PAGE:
Blackwell Publishing Journal Backfiles 1879-2005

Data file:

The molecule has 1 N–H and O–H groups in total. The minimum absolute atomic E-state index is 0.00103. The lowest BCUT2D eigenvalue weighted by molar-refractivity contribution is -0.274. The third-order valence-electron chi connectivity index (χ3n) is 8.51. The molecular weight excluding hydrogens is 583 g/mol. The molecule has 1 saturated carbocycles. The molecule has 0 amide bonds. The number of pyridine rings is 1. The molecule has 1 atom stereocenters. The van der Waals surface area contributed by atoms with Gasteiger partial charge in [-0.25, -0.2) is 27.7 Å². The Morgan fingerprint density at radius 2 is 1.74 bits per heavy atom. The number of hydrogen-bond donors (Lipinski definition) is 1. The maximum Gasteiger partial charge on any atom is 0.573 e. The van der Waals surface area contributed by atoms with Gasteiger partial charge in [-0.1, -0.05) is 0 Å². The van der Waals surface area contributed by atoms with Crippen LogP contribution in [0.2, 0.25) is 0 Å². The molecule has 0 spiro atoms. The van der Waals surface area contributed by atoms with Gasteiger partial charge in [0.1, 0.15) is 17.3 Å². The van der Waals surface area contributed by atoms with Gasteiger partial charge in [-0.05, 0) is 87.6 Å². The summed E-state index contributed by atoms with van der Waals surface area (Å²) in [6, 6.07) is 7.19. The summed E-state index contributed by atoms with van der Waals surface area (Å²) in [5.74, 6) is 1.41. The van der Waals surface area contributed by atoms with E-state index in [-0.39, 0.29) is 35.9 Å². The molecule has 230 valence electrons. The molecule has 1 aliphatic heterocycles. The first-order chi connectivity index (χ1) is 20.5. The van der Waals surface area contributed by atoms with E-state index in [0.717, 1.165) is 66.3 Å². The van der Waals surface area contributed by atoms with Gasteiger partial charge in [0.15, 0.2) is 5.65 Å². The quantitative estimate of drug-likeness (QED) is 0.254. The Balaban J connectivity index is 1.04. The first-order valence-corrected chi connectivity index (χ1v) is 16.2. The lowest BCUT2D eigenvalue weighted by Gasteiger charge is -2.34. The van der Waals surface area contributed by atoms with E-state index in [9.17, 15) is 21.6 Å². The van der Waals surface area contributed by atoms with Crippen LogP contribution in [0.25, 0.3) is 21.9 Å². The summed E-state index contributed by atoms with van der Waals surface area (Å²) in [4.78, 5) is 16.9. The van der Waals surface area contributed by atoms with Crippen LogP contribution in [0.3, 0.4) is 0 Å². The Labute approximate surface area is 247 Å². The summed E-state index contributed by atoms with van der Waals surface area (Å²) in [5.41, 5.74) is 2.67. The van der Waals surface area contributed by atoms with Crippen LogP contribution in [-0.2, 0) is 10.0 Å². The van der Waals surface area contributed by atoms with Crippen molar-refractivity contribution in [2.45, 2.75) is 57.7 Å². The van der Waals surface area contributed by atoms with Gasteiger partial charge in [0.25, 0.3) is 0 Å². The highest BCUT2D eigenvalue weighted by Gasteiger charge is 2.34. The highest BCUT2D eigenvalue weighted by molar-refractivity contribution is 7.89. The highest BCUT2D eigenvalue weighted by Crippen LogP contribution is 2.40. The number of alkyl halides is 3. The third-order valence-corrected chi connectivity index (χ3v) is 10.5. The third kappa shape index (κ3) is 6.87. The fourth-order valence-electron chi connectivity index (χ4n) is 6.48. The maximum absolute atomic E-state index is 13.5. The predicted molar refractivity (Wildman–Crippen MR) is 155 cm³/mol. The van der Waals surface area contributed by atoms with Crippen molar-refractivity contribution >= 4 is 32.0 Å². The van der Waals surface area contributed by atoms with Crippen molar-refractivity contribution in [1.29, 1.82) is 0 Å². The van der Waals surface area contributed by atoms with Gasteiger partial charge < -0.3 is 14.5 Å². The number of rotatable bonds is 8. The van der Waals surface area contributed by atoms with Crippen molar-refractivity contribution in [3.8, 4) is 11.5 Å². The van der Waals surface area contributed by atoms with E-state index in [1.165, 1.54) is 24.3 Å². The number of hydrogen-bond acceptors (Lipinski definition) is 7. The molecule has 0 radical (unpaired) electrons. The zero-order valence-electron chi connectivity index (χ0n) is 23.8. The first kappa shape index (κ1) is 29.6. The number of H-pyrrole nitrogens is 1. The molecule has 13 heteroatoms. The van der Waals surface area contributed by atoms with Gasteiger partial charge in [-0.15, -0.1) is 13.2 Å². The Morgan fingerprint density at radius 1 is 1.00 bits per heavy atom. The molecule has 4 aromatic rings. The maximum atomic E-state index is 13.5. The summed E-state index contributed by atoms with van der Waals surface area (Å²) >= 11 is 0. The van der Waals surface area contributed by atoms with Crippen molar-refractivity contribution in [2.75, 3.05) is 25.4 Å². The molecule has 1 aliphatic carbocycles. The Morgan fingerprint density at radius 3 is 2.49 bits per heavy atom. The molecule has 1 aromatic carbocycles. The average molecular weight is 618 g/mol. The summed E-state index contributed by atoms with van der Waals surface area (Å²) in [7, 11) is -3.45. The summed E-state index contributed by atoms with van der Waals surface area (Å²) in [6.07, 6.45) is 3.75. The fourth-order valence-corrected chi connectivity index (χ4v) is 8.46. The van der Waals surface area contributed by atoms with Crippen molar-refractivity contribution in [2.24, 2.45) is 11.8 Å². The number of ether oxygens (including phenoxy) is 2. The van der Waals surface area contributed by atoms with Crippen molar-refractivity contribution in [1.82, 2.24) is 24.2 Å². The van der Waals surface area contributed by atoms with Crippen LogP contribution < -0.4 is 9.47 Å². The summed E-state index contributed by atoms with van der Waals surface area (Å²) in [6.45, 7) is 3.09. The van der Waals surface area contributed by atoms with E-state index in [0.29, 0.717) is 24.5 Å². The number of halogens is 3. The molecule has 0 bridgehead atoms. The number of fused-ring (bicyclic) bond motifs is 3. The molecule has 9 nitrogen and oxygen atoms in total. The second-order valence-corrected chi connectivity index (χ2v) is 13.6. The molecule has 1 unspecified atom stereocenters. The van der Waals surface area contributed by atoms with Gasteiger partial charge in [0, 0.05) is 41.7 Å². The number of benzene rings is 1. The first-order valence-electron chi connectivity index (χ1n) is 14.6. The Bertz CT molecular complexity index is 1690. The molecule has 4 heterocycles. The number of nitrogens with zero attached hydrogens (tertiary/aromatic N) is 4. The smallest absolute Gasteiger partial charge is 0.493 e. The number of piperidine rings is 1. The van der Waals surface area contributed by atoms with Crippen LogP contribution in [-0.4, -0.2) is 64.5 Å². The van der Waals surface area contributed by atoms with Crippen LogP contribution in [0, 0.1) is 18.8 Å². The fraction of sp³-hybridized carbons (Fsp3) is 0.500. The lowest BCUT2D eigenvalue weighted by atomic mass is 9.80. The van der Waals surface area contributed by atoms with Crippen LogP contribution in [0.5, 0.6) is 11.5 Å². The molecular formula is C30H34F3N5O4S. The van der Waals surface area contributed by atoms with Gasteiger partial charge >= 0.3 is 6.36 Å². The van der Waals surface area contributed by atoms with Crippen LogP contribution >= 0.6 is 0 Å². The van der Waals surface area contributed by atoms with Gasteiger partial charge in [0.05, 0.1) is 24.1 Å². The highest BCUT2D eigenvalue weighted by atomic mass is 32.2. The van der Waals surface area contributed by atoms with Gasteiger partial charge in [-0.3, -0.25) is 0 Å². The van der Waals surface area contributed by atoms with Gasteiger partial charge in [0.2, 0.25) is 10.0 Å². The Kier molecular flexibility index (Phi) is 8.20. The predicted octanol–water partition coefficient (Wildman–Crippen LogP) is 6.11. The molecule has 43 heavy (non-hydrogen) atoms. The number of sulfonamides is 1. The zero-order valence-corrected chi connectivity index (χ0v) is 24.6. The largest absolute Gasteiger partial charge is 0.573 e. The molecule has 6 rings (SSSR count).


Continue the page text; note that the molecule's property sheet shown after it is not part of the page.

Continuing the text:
Background: Nitric oxide, including that produced by endothelial constitutive nitric oxide synthase (ecNOS), may regulate vascular and airway tone in the lungs and may influence various aspects of airway homeostasis. Angiotensin-converting enzyme (ACE) is expressed at high levels in the lungs and plays a role in the metabolism of angiotensin II, bradykinin, and substance P, all of which are potentially involved in the pathogenesis of asthma. An insertion-deletion polymorphism of the ACE gene has been shown to be associated with enzyme activity levels of ACE. To examine the possible involvement of the ecNOS and/or ACE genes as the genetic basis of bronchial asthma, we investigated whether there was any association between bronchial asthma and polymorphisms of the ecNOS and/or ACE genes. Methods: A total of 310 patients with bronchial asthma and 121 healthy subjects took part in this study. The ecNOS and ACE genotypes were determined in all subjects by polymerase chain reaction. Results: 〈list xml:id="l1" style="custom"〉The distribution of one genotype (bb) of ecNOS was significantly higher in the asthma group than in the control population.The ACE genotype distribution was not significantly different between the control and the asthma groups.In asthmatic patients, the ACE and ecNOS genotype distribution did not differ significantly among groups of patients with different severities of asthma. Conclusions: These results suggest that polymorphisms of the ecNOS gene, but not the ACE gene, may be associated with the development of asthma. However, the severity of asthma may not be influenced by polymorphisms of the ecNOS and ACE genes.
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